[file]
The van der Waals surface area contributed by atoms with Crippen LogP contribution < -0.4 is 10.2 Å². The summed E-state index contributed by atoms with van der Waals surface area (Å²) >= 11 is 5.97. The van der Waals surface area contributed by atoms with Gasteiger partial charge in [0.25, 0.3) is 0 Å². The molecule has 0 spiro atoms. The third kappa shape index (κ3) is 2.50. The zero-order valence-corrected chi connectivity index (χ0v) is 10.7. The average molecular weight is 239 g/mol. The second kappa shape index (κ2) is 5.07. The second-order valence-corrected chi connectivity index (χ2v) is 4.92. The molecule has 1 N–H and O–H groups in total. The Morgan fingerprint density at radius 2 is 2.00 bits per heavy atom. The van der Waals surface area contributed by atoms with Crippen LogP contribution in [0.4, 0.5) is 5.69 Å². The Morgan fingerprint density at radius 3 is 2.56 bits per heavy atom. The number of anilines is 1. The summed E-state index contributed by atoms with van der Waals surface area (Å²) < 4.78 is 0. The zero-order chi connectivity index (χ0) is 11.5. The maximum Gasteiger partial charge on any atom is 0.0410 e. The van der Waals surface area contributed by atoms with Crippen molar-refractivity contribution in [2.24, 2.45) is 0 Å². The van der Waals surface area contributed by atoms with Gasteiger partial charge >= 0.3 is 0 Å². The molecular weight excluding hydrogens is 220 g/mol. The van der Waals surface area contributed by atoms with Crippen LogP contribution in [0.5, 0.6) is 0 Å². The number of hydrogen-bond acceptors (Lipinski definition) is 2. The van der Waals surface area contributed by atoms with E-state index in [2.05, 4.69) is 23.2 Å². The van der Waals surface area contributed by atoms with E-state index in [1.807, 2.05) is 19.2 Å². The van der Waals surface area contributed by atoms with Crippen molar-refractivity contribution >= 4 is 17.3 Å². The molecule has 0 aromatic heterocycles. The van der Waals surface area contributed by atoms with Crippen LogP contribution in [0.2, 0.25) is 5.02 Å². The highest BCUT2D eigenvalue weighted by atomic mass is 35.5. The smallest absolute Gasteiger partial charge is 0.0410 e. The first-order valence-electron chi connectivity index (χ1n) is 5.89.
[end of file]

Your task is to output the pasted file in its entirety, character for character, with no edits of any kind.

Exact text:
The van der Waals surface area contributed by atoms with Crippen LogP contribution < -0.4 is 10.2 Å². The summed E-state index contributed by atoms with van der Waals surface area (Å²) >= 11 is 5.97. The van der Waals surface area contributed by atoms with Gasteiger partial charge in [0.25, 0.3) is 0 Å². The molecule has 0 spiro atoms. The third kappa shape index (κ3) is 2.50. The zero-order valence-corrected chi connectivity index (χ0v) is 10.7. The average molecular weight is 239 g/mol. The second kappa shape index (κ2) is 5.07. The second-order valence-corrected chi connectivity index (χ2v) is 4.92. The molecule has 1 N–H and O–H groups in total. The Morgan fingerprint density at radius 2 is 2.00 bits per heavy atom. The van der Waals surface area contributed by atoms with Crippen LogP contribution in [0.4, 0.5) is 5.69 Å². The Morgan fingerprint density at radius 3 is 2.56 bits per heavy atom. The number of anilines is 1. The summed E-state index contributed by atoms with van der Waals surface area (Å²) < 4.78 is 0. The zero-order chi connectivity index (χ0) is 11.5. The maximum Gasteiger partial charge on any atom is 0.0410 e. The van der Waals surface area contributed by atoms with Crippen molar-refractivity contribution in [2.24, 2.45) is 0 Å². The van der Waals surface area contributed by atoms with Gasteiger partial charge >= 0.3 is 0 Å². The molecular weight excluding hydrogens is 220 g/mol. The van der Waals surface area contributed by atoms with Crippen LogP contribution in [0.5, 0.6) is 0 Å². The number of hydrogen-bond acceptors (Lipinski definition) is 2. The van der Waals surface area contributed by atoms with E-state index in [2.05, 4.69) is 23.2 Å². The van der Waals surface area contributed by atoms with E-state index in [1.807, 2.05) is 19.2 Å². The van der Waals surface area contributed by atoms with Crippen molar-refractivity contribution >= 4 is 17.3 Å². The molecule has 0 aromatic heterocycles. The van der Waals surface area contributed by atoms with Crippen LogP contribution in [0.2, 0.25) is 5.02 Å². The highest BCUT2D eigenvalue weighted by atomic mass is 35.5. The smallest absolute Gasteiger partial charge is 0.0410 e. The first-order valence-electron chi connectivity index (χ1n) is 5.89.